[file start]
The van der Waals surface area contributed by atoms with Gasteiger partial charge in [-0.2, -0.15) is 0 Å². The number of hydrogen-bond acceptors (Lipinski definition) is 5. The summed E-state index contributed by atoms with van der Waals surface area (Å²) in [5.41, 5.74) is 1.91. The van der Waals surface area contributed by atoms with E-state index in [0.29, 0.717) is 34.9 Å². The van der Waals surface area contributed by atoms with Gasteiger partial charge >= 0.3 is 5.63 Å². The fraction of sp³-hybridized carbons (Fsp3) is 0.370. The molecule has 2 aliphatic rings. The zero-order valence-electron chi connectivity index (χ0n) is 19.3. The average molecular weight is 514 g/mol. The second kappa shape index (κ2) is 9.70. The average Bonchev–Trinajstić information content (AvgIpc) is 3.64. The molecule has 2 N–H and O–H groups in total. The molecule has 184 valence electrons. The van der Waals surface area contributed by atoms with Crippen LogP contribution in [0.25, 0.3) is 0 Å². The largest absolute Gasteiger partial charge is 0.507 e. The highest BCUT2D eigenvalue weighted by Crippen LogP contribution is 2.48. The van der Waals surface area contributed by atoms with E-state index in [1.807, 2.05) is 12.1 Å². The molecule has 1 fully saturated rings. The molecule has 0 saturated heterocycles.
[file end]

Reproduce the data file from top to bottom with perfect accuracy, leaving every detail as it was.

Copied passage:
The van der Waals surface area contributed by atoms with Gasteiger partial charge in [-0.2, -0.15) is 0 Å². The number of hydrogen-bond acceptors (Lipinski definition) is 5. The summed E-state index contributed by atoms with van der Waals surface area (Å²) in [5.41, 5.74) is 1.91. The van der Waals surface area contributed by atoms with E-state index in [0.29, 0.717) is 34.9 Å². The van der Waals surface area contributed by atoms with Gasteiger partial charge >= 0.3 is 5.63 Å². The fraction of sp³-hybridized carbons (Fsp3) is 0.370. The molecule has 2 aliphatic rings. The zero-order valence-electron chi connectivity index (χ0n) is 19.3. The average molecular weight is 514 g/mol. The second kappa shape index (κ2) is 9.70. The average Bonchev–Trinajstić information content (AvgIpc) is 3.64. The molecule has 2 N–H and O–H groups in total. The molecule has 184 valence electrons. The van der Waals surface area contributed by atoms with Crippen LogP contribution in [0.25, 0.3) is 0 Å². The largest absolute Gasteiger partial charge is 0.507 e. The highest BCUT2D eigenvalue weighted by Crippen LogP contribution is 2.48. The van der Waals surface area contributed by atoms with E-state index in [1.807, 2.05) is 12.1 Å². The molecule has 1 fully saturated rings. The molecule has 0 saturated heterocycles.